Smartphones have been around for nearly a decade at this point. The revolutionary gadget has gained so much traction that it’s nearly impossible to go a day without seeing one, whether it’s your own or somebody else’s. It’s rare to come across a person who doesn’t have a smartphone these days.
Given that so many people own one already (not to mention how far smartphones have come in terms of performance compared to earlier smartphones, so the need to upgrade often isn’t as crucial) selling a new smartphone to somebody isn’t as easy as it used to be. Because of this, the next natural step is to push other smart gadgets to consumers. In the past couple of years alone we’ve seen a push for new smart gadgets such as smartwatches, fitness bands, smart glasses, virtual reality headsets, and more. Despite the smartphone market being so saturated at this point, there’s still a lot going on in terms of accessories to accompany a smartphone, and it can be hard to keep up with what’s what.
So when I started hearing more and more about cardboard goggles or viewers, I didn’t think it was anything more than an elaborate joke. I would come across headlines that talked about cardboard this, Google Cardboard that, and I was certain that when I read the article it would just be a joke about the current state of accessory smart gadgets – virtual reality headsets to be more specific, given that the concept is still very much in its infancy when it comes to its development. As it turns out, Google Cardboard and cardboard virtual reality viewers weren’t supposed to be a joke at all; it just so happened that cardboard viewers made for a surprisingly cheap introduction to the world of virtual reality, so long as you had a smartphone.
I don’t know why it took me so long to try it out. Perhaps it’s because I’ve been focusing so hard on the “premium” aspect of the industry, expecting materials to be high quality and expensive, or because I couldn’t wrap my head around the fact that cardboard could actually do a decent job replicating virtual reality. My skepticism led me to be stingy with my money, and although $25 (the price of Google Cardboard) isn’t much to some, to me it wasn’t something I really wanted to spend on… you know, cardboard.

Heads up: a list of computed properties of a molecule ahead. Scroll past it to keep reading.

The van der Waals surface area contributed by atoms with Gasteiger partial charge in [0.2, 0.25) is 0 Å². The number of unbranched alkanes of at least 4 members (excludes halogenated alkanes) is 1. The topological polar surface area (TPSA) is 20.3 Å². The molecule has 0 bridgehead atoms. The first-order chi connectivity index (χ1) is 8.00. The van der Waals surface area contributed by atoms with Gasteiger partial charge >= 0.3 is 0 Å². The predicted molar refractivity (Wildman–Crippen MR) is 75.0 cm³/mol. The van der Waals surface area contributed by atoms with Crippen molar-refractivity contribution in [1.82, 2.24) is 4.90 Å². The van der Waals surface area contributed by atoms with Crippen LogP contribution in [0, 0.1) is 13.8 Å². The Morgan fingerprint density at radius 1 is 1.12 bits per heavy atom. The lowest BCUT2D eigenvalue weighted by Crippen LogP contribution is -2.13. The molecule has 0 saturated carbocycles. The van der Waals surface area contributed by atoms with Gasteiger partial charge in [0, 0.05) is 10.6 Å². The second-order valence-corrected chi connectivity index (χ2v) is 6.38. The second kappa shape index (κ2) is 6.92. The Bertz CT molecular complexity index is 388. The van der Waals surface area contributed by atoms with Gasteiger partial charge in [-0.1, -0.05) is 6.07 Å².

However, as luck would have it I was able to snag a free cardboard virtual viewer (not Google’s) which arrived in the mail earlier this week. The viewer was easily set up within minutes, and I downloaded a couple of apps to try out with my new cardboard companion. I braced myself for disappointment.
But this thing actually worked, and it worked really well for what little it was able to do.
I downloaded the Google Cardboard app. Although my viewer wasn’t Google Cardboard, I was able to work around it for a bit. Using the viewer I was able to do a 360 view of the Eiffel Tower and the Colosseum, visited a 3D gallery of old artifacts, toyed around with the “Kaleidoscope” feature, and I even helped a woman cure her depression by zapping brain neurons with an app called InMind VR.
Admittedly, I wasn’t very bright about it initially and I did all of this turning and swinging around while standing up, and knocked into a couple of things before I decided to just sit down. Still, I was fascinated with the fact that this cardboard viewer (with glass lenses) actually worked. I am now thoroughly excited for the future of virtual reality, particularly because people who don’t have tons of money to spend on elaborate accessories can still experience virtual reality with something as simple as cardboard. I went from being skeptical about the product to using it for the better part of two hours, and I’m excited to see what apps will support cardboard in the future.